I would also like to complement all of your instructors from the Flying Training School without whose patience, dedication and experience this event could not have taken place.


Overseas
Last night the Chief of Staff and I returned from a very interesting and fulfilling visit to Chad. I was honoured to spend time with our troops on the ground in their new camp – Camp Ciara. There I witnessed, at first hand, the difference they are making to the victims of the Darfur atrocities. The Defence Forces record and tradition of supporting international peace and security with the United Nations is second to none. It is a tradition whose 50th anniversary we celebrate this year. Over those 50 years, the committed and dedicated service of members of the Defence Forces in overseas missions has brought great honour on the Defence Forces and on the nation as a whole.

*****
Presentation to the Crew Members of Dauphin DH 248
I would now like to move on to the second part of today’s important ceremony.
We are gathered here today in remembrance of the sacrifice of the four members of the Air Corps who lost their lives while returning from a successful rescue mission in the early hours of the 2nd July 1999. The names of the four brave and dedicated crew members who lost their lives that night:
Captain David O’Flaherty
Captain Michael Baker
Sergeant Patrick Mooney
Corporal Niall Byrne

live on in the hearts and minds of their families, friends and Air Corps comrades.

I want to express again our deepest sympathy and most sincere regret at their tragic loss. I do this as Minister and also on behalf of the Defence Forces and the Department of Defence. I also want to tell you how deeply we regret the length of time that it has taken for us to acknowledge your loved ones sacrifice in way we are today.

The recently appointed military board considered the events of that dreadful night and recommended that the four men be posthumously awarded the Distinguished Service Medal, with Honour.

The Board found, and I quote, that the crew displayed “outstanding qualities of bravery and devotion to duty, on the night of July 1st 1999, while remaining on station over a stricken vessel off the Waterford Coast, in hazardous conditions”. The Board concluded that the men, aware of the risk to their own lives, guided the stricken vessel, its occupants and a lifeboat to safety, thereby reflecting the highest standards of courage and loyalty in the best tradition of the Defence Forces.

On the night of 1st July 1999, the crew had responded to a Mayday Call from a boat with four adults and one child onboard. The weather conditions on the night were adverse, with low cloud base and limited visibility hampering the mission. Despite this, and the limited support available at Waterford Airport, the crew decided to respond to the call in the best traditions of the Air Corps Search and Rescue service – Go Mairidis Beo (That others may live).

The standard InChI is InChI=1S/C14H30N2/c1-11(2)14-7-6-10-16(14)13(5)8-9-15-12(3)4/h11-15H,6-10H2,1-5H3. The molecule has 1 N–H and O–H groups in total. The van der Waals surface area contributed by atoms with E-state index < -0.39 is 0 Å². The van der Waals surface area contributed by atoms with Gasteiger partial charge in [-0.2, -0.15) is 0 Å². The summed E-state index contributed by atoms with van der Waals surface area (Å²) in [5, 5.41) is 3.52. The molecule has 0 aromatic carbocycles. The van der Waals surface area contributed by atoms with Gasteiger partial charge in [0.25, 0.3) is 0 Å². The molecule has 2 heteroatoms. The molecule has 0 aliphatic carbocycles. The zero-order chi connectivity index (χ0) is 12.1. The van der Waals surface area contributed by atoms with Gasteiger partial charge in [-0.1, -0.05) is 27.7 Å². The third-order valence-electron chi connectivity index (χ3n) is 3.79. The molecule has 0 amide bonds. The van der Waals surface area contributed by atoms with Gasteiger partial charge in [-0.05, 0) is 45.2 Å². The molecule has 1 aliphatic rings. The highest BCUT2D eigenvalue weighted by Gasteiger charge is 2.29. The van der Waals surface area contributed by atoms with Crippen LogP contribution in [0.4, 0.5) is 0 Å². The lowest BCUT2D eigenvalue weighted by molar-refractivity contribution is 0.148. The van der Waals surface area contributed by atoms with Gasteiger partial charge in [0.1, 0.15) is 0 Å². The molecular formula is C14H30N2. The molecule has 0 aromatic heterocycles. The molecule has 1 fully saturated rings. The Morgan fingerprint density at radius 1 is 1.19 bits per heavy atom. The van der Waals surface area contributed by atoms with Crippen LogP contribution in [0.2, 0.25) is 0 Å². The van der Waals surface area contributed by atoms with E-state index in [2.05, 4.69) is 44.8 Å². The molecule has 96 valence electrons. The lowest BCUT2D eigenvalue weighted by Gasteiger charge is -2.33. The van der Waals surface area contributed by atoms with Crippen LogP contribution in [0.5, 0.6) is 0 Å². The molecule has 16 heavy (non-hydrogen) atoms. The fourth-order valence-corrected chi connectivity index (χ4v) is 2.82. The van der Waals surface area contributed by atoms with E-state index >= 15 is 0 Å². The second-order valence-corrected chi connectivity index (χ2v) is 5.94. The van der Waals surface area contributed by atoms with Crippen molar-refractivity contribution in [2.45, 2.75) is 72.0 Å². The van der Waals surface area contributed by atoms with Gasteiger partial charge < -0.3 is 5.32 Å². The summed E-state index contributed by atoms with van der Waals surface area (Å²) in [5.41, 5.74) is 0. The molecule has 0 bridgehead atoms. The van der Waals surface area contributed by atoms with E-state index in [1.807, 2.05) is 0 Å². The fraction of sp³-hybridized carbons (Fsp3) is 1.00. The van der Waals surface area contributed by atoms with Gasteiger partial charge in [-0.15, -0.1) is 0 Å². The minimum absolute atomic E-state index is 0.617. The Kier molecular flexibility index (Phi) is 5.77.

Having located the vessel and confirmed that the lifeboat had reached it, the crew were requested to remain on station as the lifeboat GPS system had become unreliable. They remained with the lifeboat, risking their own safety, and helped guide it safely to shore.

Following the successful rescue, and in attempting to land on Tramore Beach, the helicopter collided with the loss of all four crew members on board. In the performance of their duty, the crew of Dauphin DH 248 gave their lives so that others might live.

I want to thank all the members of the O’Flaherty, Baker, Mooney and Byrne families who are here with us today. I hope that separate arrangements can be made to present the Distinguished Service Medal to the parents of the late Capt Baker.

I know that coming to Baldonnel probably evokes many sad and difficult memories for all of you. However, I hope that you can take some consolation from the proud and noble service your loved ones have given to the State and in turn, the honour and that has, at last, been rightly accorded to the memory of these four brave young men. Today’s ceremony is both a tribute to their sacrifice and to your loyalty, your tenacity and your perseverance.

I am now honoured to present the Distinguished Service Medal with Honour to:
Vincent and Anna Byrne parents of the late Corporal Byrne;
Mrs Monica Mooney, widow of the late Sgt Mooney and
Miss Davina O’Flatherty, daughter of the late Captain O’Flaherty.
Thank you.
End